The Hawk Mountain trip is a chance to see hawks, eagles, falcons, and vultures in a natural setting as they fly south. The unique geology of Hawk Mountain forces many of the raptors along the East Coast to fly right over the observation points, giving students the opportunity to see dozens of raptors in the time it takes to eat lunch. The trip also includes a two-mile rugged ridgeline hike to visit all the observation points.

On our trip to the John Heinz National Wildlife Refuge at Tinicum, the class has an opportunity to learn about a wetland ecosystem and see many different species of migratory birds and other wildlife while hiking the park’s trails. This is an amazing opportunity to experience a pocket of wildlife in the middle of one of our city’s most urban and industrial settings. Examples of niche ecosystems pocketed in an extremely urban area are great reminders of the need for conservation of open space.

This is a trip that is designed to allow sons to bond with their fathers (or another important family member). The trip includes a visit to the Landis Valley Farm Museum, some amazing hiking, and introductions to basic backpacking practices. The students and parents stay in tents under the stars at Boy Scout Camp Mac. Dinner is cooked fireside and the dads prepare a French toast breakfast in the morning. The highlights include a father-son kickball game, hiking, and catch-and-release fishing in the lake.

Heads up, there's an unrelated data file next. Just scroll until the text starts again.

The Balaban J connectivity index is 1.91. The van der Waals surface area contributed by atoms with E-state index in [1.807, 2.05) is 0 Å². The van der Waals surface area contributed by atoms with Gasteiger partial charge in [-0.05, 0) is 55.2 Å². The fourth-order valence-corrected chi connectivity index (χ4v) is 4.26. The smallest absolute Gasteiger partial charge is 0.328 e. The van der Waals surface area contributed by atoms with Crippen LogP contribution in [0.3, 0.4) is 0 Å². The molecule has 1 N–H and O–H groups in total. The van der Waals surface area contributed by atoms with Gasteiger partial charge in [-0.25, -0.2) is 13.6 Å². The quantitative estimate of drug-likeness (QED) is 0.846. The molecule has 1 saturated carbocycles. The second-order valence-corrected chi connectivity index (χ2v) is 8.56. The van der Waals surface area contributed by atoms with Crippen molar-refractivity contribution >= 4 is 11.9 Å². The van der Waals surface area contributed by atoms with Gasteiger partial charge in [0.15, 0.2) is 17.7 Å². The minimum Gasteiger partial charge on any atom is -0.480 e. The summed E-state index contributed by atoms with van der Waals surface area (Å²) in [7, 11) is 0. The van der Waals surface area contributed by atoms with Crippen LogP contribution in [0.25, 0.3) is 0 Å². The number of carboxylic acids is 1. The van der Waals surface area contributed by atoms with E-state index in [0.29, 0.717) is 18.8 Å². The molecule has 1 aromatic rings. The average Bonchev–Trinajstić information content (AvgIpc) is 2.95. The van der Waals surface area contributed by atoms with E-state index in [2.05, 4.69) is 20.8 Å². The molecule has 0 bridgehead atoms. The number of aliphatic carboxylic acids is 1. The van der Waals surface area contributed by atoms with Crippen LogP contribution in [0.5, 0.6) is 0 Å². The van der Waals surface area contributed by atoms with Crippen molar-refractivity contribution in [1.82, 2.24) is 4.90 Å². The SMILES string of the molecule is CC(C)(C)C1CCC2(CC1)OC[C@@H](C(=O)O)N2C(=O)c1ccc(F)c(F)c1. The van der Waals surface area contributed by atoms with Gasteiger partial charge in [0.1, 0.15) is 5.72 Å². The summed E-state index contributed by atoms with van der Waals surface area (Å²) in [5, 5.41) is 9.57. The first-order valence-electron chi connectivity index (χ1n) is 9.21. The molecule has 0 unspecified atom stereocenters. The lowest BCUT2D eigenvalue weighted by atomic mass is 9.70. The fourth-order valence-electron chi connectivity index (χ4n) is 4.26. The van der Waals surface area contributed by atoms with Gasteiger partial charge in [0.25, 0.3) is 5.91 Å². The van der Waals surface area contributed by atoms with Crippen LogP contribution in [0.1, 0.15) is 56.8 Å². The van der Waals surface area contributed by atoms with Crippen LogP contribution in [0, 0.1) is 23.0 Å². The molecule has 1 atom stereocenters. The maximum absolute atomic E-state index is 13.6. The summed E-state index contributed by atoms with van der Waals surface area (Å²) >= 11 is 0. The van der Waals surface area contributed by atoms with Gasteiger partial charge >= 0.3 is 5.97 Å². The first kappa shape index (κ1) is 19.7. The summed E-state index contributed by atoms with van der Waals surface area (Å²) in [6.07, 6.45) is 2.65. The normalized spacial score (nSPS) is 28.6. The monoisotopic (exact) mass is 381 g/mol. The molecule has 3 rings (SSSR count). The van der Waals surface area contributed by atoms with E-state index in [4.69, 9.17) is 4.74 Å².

We visit the High Ropes Course on the Cherokee Campus to work on our teamwork and confidence high in the canopy of the tulip poplars. We learn the basics of rope handling, belay techniques, and good communication skills, all while negotiating obstacles 30 feet in the air.

The fourth grade parent-son Canoe Trip sends us on an adventure down the Brandywine River. We paddle slow meanders and tackle the rapids while we learn the basics of canoe handling, paddling, reading the river, portage, and working together to keep our canoes headed downstream. Along the way, we may spot bald eagles, river otters, and numerous species of waterfowl.

Get outdoors! | SCH Academy Lower School Outdoor Program


Get outdoors! | SCH Academy Lower School Outdoor Program


4 Fifth Grade Wissahickon Water Testing/Fingerspan Bridge This trip leads us to Devil’s Pool on Cresheim Creek where we do water quality testing above and below the confluence with the Wissahickon. We discuss factors on water quality and urban impacts on runoff. We also hike to the Fingerspan Bridge to cross the functional sculpture as it clings to the valley wall above the creek.

Pocono Environmental Education Center (PEEC)

Big Brother-Little Brother Hike